Joan’s quality of life improved immensely;  in the pre-OBRA period, it’s very possible that she would have been restrained in her chair with the special vest restraint, and her wheelchair locked to keep her in appropriate areas.  Mary’s quality of life deteriorated, and she became less verbal and more withdrawn as time passed.

There is more to Joan’s story than the success of the least-restrictive restraint.  Joan was known as an individual.  We all knew she was a nurse, and we all understood her need to feel useful.  She did not regularly attend the facility’s activity program, but she did enjoy the camaraderie of fellow nurses.  The approach the facility took allowed her to connect the person she had always been, and knew herself to be, with the elderly nursing home resident she was at that moment.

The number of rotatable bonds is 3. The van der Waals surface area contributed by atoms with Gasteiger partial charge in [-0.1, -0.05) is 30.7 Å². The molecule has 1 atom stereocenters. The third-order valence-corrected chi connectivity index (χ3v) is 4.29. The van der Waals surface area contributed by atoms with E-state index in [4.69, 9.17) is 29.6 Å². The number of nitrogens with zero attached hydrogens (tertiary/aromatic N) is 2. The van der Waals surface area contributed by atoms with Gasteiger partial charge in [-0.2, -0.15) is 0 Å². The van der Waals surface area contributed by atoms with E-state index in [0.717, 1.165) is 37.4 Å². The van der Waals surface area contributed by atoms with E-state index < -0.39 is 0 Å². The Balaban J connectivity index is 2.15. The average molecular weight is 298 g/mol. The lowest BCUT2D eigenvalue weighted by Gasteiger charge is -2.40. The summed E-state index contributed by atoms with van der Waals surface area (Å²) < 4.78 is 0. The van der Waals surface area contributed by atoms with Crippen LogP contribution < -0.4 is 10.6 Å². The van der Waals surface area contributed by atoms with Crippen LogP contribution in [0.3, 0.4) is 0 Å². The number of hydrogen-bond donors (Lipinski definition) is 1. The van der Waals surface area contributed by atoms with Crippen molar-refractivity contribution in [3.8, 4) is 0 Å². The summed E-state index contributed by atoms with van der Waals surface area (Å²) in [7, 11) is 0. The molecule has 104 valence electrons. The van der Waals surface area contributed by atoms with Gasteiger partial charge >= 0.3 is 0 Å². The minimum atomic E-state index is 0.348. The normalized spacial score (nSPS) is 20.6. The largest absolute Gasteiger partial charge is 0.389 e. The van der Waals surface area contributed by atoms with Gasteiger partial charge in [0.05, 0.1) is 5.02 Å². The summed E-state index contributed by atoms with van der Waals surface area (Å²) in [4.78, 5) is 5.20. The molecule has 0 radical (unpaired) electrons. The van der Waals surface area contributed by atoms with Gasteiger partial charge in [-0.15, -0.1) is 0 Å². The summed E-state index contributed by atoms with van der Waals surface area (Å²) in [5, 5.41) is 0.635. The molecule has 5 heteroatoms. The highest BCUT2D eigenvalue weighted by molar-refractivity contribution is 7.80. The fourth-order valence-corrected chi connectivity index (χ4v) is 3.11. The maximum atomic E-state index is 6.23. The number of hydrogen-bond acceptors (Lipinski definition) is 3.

Joan’s story seems like a textbook success story, but there is more to Joan’s experience than pure, documentable success.  The new, resident-focused care which nursing homes provide has indisputably been an incredible improvement over the previous model;  individuals are recognized and individual needs are prioritized more than ever before.  However, to walk in the shoes of one of these residents for a day will reveal that somehow individuals and their dignity are still not completely honored.